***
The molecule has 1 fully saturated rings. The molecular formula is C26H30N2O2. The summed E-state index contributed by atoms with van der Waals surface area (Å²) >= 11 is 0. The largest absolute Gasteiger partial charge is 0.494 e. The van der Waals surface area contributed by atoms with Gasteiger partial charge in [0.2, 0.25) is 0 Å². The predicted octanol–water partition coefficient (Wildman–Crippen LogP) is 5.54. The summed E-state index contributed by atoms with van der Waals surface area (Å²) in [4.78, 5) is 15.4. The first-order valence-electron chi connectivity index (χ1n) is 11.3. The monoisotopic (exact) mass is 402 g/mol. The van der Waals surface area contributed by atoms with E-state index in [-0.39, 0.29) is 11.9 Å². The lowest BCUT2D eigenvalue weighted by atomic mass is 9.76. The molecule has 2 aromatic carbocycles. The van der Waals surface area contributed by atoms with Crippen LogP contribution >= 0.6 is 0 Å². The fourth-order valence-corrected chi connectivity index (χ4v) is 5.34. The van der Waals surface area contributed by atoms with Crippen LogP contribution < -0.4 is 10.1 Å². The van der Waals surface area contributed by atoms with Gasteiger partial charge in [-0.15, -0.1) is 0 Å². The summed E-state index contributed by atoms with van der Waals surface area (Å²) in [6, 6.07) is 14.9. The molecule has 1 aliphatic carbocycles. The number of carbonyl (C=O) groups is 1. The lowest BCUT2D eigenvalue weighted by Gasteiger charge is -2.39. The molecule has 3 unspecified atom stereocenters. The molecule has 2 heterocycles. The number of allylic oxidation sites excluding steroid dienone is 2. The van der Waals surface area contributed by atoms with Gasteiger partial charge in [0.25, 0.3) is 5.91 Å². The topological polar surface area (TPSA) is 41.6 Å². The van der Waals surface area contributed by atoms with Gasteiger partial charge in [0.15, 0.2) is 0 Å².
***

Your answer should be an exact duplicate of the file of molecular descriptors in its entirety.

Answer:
The molecule has 1 fully saturated rings. The molecular formula is C26H30N2O2. The summed E-state index contributed by atoms with van der Waals surface area (Å²) >= 11 is 0. The largest absolute Gasteiger partial charge is 0.494 e. The van der Waals surface area contributed by atoms with Gasteiger partial charge in [0.2, 0.25) is 0 Å². The predicted octanol–water partition coefficient (Wildman–Crippen LogP) is 5.54. The summed E-state index contributed by atoms with van der Waals surface area (Å²) in [4.78, 5) is 15.4. The first-order valence-electron chi connectivity index (χ1n) is 11.3. The monoisotopic (exact) mass is 402 g/mol. The van der Waals surface area contributed by atoms with E-state index in [-0.39, 0.29) is 11.9 Å². The lowest BCUT2D eigenvalue weighted by atomic mass is 9.76. The molecule has 2 aromatic carbocycles. The van der Waals surface area contributed by atoms with Crippen LogP contribution >= 0.6 is 0 Å². The fourth-order valence-corrected chi connectivity index (χ4v) is 5.34. The van der Waals surface area contributed by atoms with Crippen LogP contribution < -0.4 is 10.1 Å². The van der Waals surface area contributed by atoms with Gasteiger partial charge in [-0.15, -0.1) is 0 Å². The summed E-state index contributed by atoms with van der Waals surface area (Å²) in [6, 6.07) is 14.9. The molecule has 1 aliphatic carbocycles. The number of carbonyl (C=O) groups is 1. The lowest BCUT2D eigenvalue weighted by Gasteiger charge is -2.39. The molecule has 3 unspecified atom stereocenters. The molecule has 2 heterocycles. The number of allylic oxidation sites excluding steroid dienone is 2. The van der Waals surface area contributed by atoms with Gasteiger partial charge in [0.25, 0.3) is 5.91 Å². The topological polar surface area (TPSA) is 41.6 Å². The van der Waals surface area contributed by atoms with Gasteiger partial charge in [0.15, 0.2) is 0 Å².